Successful treatment of multiplex alopecia areata using transactional analysis: a case report.

Yamakita T, Shimizu Y, Arima M, Ashihara M, Matsunaga K - Case Rep Dermatol (2014)

Results of SGE. The patient had the mindset ‘I am not OK, You are OK’ regarding interpersonal relationships. In this case, the NP subscale had the highest score and the FC subscale the lowest. CP = Critical Parent; NP = Nurturing Parent; A = Adult; FC = Free Child; AC = Adapted Child.
© Copyright Policy - open-access
Related In: Results  -  Collection

License
Show All Figures
getmorefigures.php?uid=PMC4255999&req=5

Figure 2: Results of SGE. The patient had the mindset ‘I am not OK, You are OK’ regarding interpersonal relationships. In this case, the NP subscale had the highest score and the FC subscale the lowest. CP = Critical Parent; NP = Nurturing Parent; A = Adult; FC = Free Child; AC = Adapted Child.
Mentions: The patient was a 13-year-old girl with a history of nocturnal enuresis. Her parents divorced 6 years previously. Since then, circular bald patches appeared on her head; these patches exhibited repeated new growth and hair loss. She received treatment for this condition at her local hospital. Her mother remarried 1 year later. Since then, her hair loss became acutely exacerbated; therefore, she was examined at her local hospital once again. She underwent treatment with externally and internally administered corticosteroids in addition to liquid nitrogen therapy. This treatment did not completely cure her condition, and she was thus examined at our hospital. Bald patches of different sizes had merged to form one large reticular bald patch. The area of hair loss exceeded 80% of the patient's head (fig. 1). Her eyebrows and eyelashes were intact. Peripheral blood and biochemical tests revealed no aberrations, and autoantibodies and thyroid hormones were within the reference ranges. The results of psychological testing were as follows: Self-Rating Depression Scale 47 points, State-Trait Anxiety Inventory, state anxiety 48 points (high), and State-Trait Anxiety Inventory, trait anxiety 63 points (extremely high). Among the results of the Self Grow-Up Egogram (SGE), the score on the Nurturing Parent (NP) subscale was the highest and that on the Free Child (FC) subscale was the lowest (fig. 2). These data suggest the basic interpersonal relationship stance of ‘I am not OK, You are OK’. Unconditional positive affirmations, such as ‘you are important to us even if you lose your hair’, were repeatedly provided. In addition, we attempted to increase the FC ego state on SGE. In particular, when the patient underwent outpatient examinations, she was advised to speak about at least one interesting episode that had occurred in her daily life. Six months later, new hair growth was evident when she gained the ability to proactively talk about herself. Two years later, the bald patch had completely disappeared. There has been no recurrence of any bald patches during 5 years since her initial examination (fig. 3). While speaking about her feelings during her illness, she said, ‘When I was experiencing repeated hair loss, I couldn't forgive myself for losing my hair. Thinking about it now, I feel that I was blaming myself excessively.’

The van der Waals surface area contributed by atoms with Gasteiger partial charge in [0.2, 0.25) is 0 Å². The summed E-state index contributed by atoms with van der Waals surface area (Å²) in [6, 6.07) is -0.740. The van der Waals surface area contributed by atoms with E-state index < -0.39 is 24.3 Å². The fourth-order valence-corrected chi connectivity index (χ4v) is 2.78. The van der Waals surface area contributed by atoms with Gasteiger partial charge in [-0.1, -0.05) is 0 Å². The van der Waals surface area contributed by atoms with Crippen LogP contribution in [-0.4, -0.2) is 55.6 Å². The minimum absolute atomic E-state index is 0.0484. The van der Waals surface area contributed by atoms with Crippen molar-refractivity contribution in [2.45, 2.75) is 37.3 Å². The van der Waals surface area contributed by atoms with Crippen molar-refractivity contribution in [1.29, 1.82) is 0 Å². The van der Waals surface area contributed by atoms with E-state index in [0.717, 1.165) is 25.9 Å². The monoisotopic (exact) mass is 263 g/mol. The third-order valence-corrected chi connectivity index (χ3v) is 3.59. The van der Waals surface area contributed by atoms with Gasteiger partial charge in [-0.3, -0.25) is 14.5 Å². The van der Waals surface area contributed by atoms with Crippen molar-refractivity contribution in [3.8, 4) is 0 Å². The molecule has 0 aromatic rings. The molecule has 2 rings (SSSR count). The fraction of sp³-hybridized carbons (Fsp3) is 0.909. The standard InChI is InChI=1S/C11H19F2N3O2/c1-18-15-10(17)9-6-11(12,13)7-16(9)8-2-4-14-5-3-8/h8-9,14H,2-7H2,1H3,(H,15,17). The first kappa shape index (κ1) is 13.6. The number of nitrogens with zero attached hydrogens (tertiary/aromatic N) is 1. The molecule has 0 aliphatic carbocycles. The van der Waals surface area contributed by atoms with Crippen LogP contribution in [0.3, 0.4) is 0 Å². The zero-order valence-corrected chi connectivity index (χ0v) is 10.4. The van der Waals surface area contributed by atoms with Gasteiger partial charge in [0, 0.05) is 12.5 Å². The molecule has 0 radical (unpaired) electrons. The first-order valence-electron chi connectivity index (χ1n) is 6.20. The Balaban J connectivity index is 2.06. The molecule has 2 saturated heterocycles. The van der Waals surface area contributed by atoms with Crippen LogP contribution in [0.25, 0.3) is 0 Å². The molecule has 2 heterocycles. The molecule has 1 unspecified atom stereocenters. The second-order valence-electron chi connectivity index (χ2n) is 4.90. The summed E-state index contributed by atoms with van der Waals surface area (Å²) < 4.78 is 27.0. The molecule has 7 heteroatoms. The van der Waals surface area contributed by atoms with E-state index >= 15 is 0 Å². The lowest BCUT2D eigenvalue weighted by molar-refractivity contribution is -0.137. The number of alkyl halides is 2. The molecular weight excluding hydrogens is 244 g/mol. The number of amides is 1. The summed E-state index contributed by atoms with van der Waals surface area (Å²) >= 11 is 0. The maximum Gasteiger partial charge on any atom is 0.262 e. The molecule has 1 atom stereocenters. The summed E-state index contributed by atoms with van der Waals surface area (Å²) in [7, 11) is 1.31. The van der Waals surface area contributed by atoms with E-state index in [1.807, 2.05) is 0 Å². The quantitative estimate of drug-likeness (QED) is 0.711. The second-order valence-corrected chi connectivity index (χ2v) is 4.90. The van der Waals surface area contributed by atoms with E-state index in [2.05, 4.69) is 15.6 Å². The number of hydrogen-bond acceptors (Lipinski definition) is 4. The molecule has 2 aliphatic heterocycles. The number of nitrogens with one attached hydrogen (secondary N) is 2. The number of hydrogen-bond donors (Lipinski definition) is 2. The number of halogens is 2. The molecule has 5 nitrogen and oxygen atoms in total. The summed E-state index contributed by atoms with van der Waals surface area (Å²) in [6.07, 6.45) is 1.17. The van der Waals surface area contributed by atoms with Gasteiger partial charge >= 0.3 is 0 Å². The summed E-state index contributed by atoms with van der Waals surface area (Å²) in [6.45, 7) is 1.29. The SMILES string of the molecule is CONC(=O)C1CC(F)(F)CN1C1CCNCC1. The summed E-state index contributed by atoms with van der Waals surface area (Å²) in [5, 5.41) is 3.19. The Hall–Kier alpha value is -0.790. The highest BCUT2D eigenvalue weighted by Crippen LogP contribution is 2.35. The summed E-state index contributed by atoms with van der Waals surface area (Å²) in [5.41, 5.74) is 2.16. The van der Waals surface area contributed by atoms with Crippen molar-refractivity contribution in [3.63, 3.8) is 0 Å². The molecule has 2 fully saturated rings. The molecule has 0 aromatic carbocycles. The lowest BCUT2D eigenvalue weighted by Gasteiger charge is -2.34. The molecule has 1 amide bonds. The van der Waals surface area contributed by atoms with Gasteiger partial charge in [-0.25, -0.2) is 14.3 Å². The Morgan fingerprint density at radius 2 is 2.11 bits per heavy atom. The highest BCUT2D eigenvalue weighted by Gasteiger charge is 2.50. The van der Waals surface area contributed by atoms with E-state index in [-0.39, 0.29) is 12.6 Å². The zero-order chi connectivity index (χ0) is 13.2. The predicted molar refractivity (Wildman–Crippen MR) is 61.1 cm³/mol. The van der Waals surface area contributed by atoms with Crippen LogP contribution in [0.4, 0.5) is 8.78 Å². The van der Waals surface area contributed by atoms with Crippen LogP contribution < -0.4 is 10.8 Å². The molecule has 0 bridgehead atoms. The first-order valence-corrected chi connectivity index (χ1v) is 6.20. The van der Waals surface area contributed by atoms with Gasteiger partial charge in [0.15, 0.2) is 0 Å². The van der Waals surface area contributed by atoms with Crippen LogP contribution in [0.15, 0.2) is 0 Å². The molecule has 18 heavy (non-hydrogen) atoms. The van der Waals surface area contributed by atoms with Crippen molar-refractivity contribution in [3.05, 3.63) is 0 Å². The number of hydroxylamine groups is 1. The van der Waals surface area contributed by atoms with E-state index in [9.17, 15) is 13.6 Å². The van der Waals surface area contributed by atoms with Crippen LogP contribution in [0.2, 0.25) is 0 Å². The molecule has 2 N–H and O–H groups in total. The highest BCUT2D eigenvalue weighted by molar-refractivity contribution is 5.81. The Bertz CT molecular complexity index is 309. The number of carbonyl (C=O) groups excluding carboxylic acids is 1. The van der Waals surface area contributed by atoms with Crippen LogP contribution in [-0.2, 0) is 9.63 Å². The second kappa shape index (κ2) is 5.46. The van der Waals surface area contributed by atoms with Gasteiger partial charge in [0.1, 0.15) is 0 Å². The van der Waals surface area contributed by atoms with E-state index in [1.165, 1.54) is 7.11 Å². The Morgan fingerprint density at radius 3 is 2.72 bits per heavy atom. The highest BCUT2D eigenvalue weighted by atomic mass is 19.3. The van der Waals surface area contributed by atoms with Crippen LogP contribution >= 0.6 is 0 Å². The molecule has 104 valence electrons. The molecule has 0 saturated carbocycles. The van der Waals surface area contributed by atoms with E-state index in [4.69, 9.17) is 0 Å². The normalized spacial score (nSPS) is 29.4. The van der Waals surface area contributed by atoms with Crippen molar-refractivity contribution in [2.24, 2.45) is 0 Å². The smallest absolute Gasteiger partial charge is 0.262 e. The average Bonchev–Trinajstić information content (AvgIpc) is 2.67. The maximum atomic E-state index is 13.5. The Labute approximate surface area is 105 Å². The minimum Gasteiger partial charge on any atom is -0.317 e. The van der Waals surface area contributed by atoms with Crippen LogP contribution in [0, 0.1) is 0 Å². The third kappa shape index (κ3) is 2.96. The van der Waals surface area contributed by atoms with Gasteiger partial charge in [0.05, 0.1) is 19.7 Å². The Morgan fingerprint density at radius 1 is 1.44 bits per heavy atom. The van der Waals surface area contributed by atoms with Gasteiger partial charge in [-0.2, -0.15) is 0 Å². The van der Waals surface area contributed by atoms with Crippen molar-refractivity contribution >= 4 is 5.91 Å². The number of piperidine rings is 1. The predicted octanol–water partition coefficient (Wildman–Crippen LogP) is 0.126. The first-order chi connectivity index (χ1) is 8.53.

Bottom Line: We therefore implemented a transactional analysis approach to increase the patient's score on the Free Child subscale.New hair growth was observed after 6 months and the bald patch disappeared after 2 years.Our results suggest that this method could also be easily applied in a clinical setting by dermatologists.

View Article: PubMed Central - PubMed

Affiliation: Department of Dermatology, Fujita Health University School of Medicine, Toyoake, Japan.

ABSTRACT
The patient was a 13-year-old female. Six years previously, she developed alopecia areata when her parents divorced. One year after that, the bald area drastically expanded when her mother remarried. She was treated at her local hospital; however, no improvement was observed. She then visited our hospital for examination. A bald patch was covering >80% of her head. Self Grow-Up Egogram indicated the basic interpersonal relationship stance of 'I am not OK, You are OK'. We therefore implemented a transactional analysis approach to increase the patient's score on the Free Child subscale. New hair growth was observed after 6 months and the bald patch disappeared after 2 years. Our results suggest that this method could also be easily applied in a clinical setting by dermatologists.

No MeSH data available.


Related in: MedlinePlus